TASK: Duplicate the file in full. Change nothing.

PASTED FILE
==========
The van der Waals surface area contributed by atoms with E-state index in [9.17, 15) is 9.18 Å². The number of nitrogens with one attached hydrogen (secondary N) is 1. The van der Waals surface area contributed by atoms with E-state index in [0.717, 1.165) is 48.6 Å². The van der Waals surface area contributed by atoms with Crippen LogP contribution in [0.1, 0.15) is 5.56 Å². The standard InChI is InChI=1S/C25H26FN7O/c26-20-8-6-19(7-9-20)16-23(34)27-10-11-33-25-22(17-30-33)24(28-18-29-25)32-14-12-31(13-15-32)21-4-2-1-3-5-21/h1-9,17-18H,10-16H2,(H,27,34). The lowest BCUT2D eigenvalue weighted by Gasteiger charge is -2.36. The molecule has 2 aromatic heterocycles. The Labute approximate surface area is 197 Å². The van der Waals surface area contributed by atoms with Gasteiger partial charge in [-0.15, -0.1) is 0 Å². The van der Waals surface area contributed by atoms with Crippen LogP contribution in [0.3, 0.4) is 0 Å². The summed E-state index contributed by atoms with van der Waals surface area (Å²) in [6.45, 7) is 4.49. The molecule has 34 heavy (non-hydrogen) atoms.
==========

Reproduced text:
The van der Waals surface area contributed by atoms with E-state index in [9.17, 15) is 9.18 Å². The number of nitrogens with one attached hydrogen (secondary N) is 1. The van der Waals surface area contributed by atoms with E-state index in [0.717, 1.165) is 48.6 Å². The van der Waals surface area contributed by atoms with Crippen LogP contribution in [0.1, 0.15) is 5.56 Å². The standard InChI is InChI=1S/C25H26FN7O/c26-20-8-6-19(7-9-20)16-23(34)27-10-11-33-25-22(17-30-33)24(28-18-29-25)32-14-12-31(13-15-32)21-4-2-1-3-5-21/h1-9,17-18H,10-16H2,(H,27,34). The lowest BCUT2D eigenvalue weighted by Gasteiger charge is -2.36. The molecule has 2 aromatic heterocycles. The Labute approximate surface area is 197 Å². The van der Waals surface area contributed by atoms with Gasteiger partial charge in [-0.15, -0.1) is 0 Å². The van der Waals surface area contributed by atoms with Crippen LogP contribution in [0.3, 0.4) is 0 Å². The summed E-state index contributed by atoms with van der Waals surface area (Å²) in [6.45, 7) is 4.49. The molecule has 34 heavy (non-hydrogen) atoms.